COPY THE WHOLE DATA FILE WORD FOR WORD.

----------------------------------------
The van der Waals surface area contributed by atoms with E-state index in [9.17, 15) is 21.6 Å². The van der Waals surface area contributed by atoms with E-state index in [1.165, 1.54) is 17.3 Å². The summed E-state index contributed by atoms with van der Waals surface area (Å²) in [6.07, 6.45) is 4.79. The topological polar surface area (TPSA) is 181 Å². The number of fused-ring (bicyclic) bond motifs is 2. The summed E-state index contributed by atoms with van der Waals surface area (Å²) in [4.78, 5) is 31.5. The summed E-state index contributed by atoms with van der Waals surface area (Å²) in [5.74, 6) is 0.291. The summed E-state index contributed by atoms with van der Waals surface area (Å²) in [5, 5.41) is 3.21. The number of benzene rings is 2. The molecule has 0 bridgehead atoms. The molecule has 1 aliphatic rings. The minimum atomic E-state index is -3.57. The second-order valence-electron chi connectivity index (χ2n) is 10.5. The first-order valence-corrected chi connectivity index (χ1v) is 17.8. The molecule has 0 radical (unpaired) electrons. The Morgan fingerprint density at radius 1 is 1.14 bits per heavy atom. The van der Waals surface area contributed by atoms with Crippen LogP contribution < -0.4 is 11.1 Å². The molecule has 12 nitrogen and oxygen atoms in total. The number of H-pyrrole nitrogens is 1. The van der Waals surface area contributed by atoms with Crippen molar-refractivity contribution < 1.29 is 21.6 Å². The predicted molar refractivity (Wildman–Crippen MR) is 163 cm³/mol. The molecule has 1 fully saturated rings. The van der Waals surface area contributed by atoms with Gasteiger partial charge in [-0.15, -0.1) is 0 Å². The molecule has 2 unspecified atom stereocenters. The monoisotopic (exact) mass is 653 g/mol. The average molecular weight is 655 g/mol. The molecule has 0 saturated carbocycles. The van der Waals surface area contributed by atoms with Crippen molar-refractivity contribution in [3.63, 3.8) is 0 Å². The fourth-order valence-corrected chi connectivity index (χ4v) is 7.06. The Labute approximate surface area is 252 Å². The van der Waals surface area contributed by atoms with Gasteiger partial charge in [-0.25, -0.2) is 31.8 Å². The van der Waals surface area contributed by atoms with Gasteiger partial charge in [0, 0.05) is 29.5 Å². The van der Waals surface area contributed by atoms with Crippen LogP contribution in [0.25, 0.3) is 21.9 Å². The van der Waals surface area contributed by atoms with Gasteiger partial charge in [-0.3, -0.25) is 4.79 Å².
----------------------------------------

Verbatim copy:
The van der Waals surface area contributed by atoms with E-state index in [9.17, 15) is 21.6 Å². The van der Waals surface area contributed by atoms with E-state index in [1.165, 1.54) is 17.3 Å². The summed E-state index contributed by atoms with van der Waals surface area (Å²) in [6.07, 6.45) is 4.79. The topological polar surface area (TPSA) is 181 Å². The number of fused-ring (bicyclic) bond motifs is 2. The summed E-state index contributed by atoms with van der Waals surface area (Å²) in [4.78, 5) is 31.5. The summed E-state index contributed by atoms with van der Waals surface area (Å²) in [5.74, 6) is 0.291. The summed E-state index contributed by atoms with van der Waals surface area (Å²) in [5, 5.41) is 3.21. The number of benzene rings is 2. The molecule has 0 bridgehead atoms. The molecule has 1 aliphatic rings. The minimum atomic E-state index is -3.57. The second-order valence-electron chi connectivity index (χ2n) is 10.5. The first-order valence-corrected chi connectivity index (χ1v) is 17.8. The molecule has 0 radical (unpaired) electrons. The Morgan fingerprint density at radius 1 is 1.14 bits per heavy atom. The van der Waals surface area contributed by atoms with Crippen LogP contribution < -0.4 is 11.1 Å². The molecule has 12 nitrogen and oxygen atoms in total. The number of H-pyrrole nitrogens is 1. The van der Waals surface area contributed by atoms with Crippen molar-refractivity contribution < 1.29 is 21.6 Å². The predicted molar refractivity (Wildman–Crippen MR) is 163 cm³/mol. The molecule has 1 fully saturated rings. The van der Waals surface area contributed by atoms with Gasteiger partial charge in [-0.15, -0.1) is 0 Å². The molecule has 2 unspecified atom stereocenters. The monoisotopic (exact) mass is 653 g/mol. The average molecular weight is 655 g/mol. The molecule has 0 saturated carbocycles. The van der Waals surface area contributed by atoms with Crippen molar-refractivity contribution in [3.63, 3.8) is 0 Å². The fourth-order valence-corrected chi connectivity index (χ4v) is 7.06. The Labute approximate surface area is 252 Å². The van der Waals surface area contributed by atoms with Gasteiger partial charge in [-0.25, -0.2) is 31.8 Å². The van der Waals surface area contributed by atoms with Gasteiger partial charge in [0, 0.05) is 29.5 Å². The van der Waals surface area contributed by atoms with Crippen LogP contribution in [0.25, 0.3) is 21.9 Å². The van der Waals surface area contributed by atoms with Gasteiger partial charge in [-0.3, -0.25) is 4.79 Å².